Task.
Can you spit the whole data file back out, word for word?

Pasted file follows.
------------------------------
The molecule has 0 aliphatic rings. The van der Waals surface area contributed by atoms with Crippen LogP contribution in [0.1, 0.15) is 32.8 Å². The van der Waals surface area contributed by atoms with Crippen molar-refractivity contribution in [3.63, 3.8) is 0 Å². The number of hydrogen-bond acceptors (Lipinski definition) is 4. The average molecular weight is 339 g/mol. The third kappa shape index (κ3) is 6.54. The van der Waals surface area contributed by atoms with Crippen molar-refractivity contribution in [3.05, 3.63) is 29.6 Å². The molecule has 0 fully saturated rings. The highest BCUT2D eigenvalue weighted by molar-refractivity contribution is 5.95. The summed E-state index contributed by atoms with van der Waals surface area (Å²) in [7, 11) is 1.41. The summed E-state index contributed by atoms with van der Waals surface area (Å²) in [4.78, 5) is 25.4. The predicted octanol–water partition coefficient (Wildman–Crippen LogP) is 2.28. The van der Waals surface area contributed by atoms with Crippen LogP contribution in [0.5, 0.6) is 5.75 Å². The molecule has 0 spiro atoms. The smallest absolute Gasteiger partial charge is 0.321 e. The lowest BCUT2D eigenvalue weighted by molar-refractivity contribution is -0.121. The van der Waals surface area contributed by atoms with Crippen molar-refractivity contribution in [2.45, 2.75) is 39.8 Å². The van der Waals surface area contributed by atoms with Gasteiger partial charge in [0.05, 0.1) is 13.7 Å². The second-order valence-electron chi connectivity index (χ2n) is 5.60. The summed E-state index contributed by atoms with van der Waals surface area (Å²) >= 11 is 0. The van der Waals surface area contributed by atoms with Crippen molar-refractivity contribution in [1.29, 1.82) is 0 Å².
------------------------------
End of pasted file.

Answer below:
The molecule has 0 aliphatic rings. The van der Waals surface area contributed by atoms with Crippen LogP contribution in [0.1, 0.15) is 32.8 Å². The van der Waals surface area contributed by atoms with Crippen molar-refractivity contribution in [3.63, 3.8) is 0 Å². The number of hydrogen-bond acceptors (Lipinski definition) is 4. The average molecular weight is 339 g/mol. The third kappa shape index (κ3) is 6.54. The van der Waals surface area contributed by atoms with Crippen molar-refractivity contribution in [3.05, 3.63) is 29.6 Å². The molecule has 0 fully saturated rings. The highest BCUT2D eigenvalue weighted by molar-refractivity contribution is 5.95. The summed E-state index contributed by atoms with van der Waals surface area (Å²) in [7, 11) is 1.41. The summed E-state index contributed by atoms with van der Waals surface area (Å²) in [4.78, 5) is 25.4. The predicted octanol–water partition coefficient (Wildman–Crippen LogP) is 2.28. The van der Waals surface area contributed by atoms with Crippen LogP contribution in [0.5, 0.6) is 5.75 Å². The molecule has 0 spiro atoms. The smallest absolute Gasteiger partial charge is 0.321 e. The lowest BCUT2D eigenvalue weighted by molar-refractivity contribution is -0.121. The van der Waals surface area contributed by atoms with Crippen molar-refractivity contribution in [2.45, 2.75) is 39.8 Å². The van der Waals surface area contributed by atoms with Gasteiger partial charge in [0.05, 0.1) is 13.7 Å². The second-order valence-electron chi connectivity index (χ2n) is 5.60. The summed E-state index contributed by atoms with van der Waals surface area (Å²) >= 11 is 0. The van der Waals surface area contributed by atoms with Crippen molar-refractivity contribution in [1.29, 1.82) is 0 Å².